Housing market: the Royal Institution of Chartered Surveyors has revealed that the Scottish housing market picked up last month due to rising numbers of people putting their house up for sale; this was accompanied by increases in both agreed sales and inquiries from potential buyers. (Scotsman page 7, Herald page 8, Courier page 7, P&J page 7, Mail page 2, Sun page 4)



Local Government

Commonwealth Games: Glasgow city council’s leader, Gordon Matheson, met with English political figures involved in the planning and execution of previous Commonwealth Games to discuss ways to ensure lasting benefits from the event, due to take place in Glasgow in 2014. (Scotsman page 14)


Gathering Inquiry: An Independent consultant is to be commissioned to oversee an inquiry into Edinburgh City Council’s handling of the centrepiece event of the 2009 Year of Homecoming. The external review will be carried out over the next few months. (Scotsman page 19)


Corruption Claims:  Edinburgh City Council is being investigated after allegations an official provided access to a computer system which holds bidding information for millions of pounds worth of home repairs work. Six workers at the Edinburgh City Council department were suspended after a tip-off to police. (Herald page 8)



Single Police Force: The leaders of Scotland’s two main political parties are facing a rank-and-file revolt by police officers against plans to create a single national force. Alex Salmond and Iain Gray, who are both reportedly in favour of the proposals, are due to attend the Scottish Police Federation’s annual conference in Aviemore, where a motion will be proposed calling for all-out opposition to plans to replace Scotland’s eight forces with one.(Herald page 14, Sun page 2)



Aberdeen Roundabout: The infamous Haudagain roundabout in Aberdeen has emerged as Scotland’s sole nomination for the title of worst roundabout in Britain. (Scotsman page 15, Mail page 24)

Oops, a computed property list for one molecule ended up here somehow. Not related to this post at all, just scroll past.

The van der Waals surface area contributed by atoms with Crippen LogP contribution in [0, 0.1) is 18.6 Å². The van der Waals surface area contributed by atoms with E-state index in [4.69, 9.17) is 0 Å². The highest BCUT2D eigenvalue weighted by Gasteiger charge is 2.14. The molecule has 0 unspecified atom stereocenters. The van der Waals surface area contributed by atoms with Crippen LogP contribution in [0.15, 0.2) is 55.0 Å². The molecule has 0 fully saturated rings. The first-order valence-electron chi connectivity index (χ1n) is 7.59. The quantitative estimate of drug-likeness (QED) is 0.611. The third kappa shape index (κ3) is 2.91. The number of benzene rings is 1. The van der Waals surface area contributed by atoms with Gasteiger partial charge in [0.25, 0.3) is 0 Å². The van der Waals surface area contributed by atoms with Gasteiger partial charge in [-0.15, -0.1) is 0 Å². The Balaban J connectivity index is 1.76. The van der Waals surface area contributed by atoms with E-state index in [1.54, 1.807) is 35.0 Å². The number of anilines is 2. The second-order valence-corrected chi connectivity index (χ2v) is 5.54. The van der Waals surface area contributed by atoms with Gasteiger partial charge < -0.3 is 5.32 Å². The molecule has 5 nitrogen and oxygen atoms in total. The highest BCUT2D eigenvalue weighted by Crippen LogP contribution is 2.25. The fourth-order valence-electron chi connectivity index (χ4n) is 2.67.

Privatisation: The former Edinburgh University Principle and University of London vice-chancellor, Lord Sutherland has called for large sections of the university sector to be privatised and allow institutions to set their own fees. (Scotsman page 2 & 32-33)



Healing Gene: Researchers at the University of Edinburgh have identified a gene that slows the recovery from damage to the nerves in people’s limbs. The discovery will help doctors to make more accurate predictions about recovery after injuries, give clearer information about the effects of drugs and, in the long term, allow treatment to be tailored for individual patients. (Scotsman page 11, Record page 2, Express page 10)


Pomegranate: Researchers at Queen Margaret University in Edinburgh have found that drinking 500ml of pomegranate juice a day could help to reduce blood pressure. (Scotsman page 11)


Mental Illness: The social and economic “cost” of poor mental health in Scotland has reached £10.7 billion a year, according to a leading charity. A report issued by the Scottish Association for Mental Health (SAMH), shows that the cost of dealing with mental illness has increased by nearly a quarter in the past five years. (Herald page 3, Courier page 9, P&J page 7)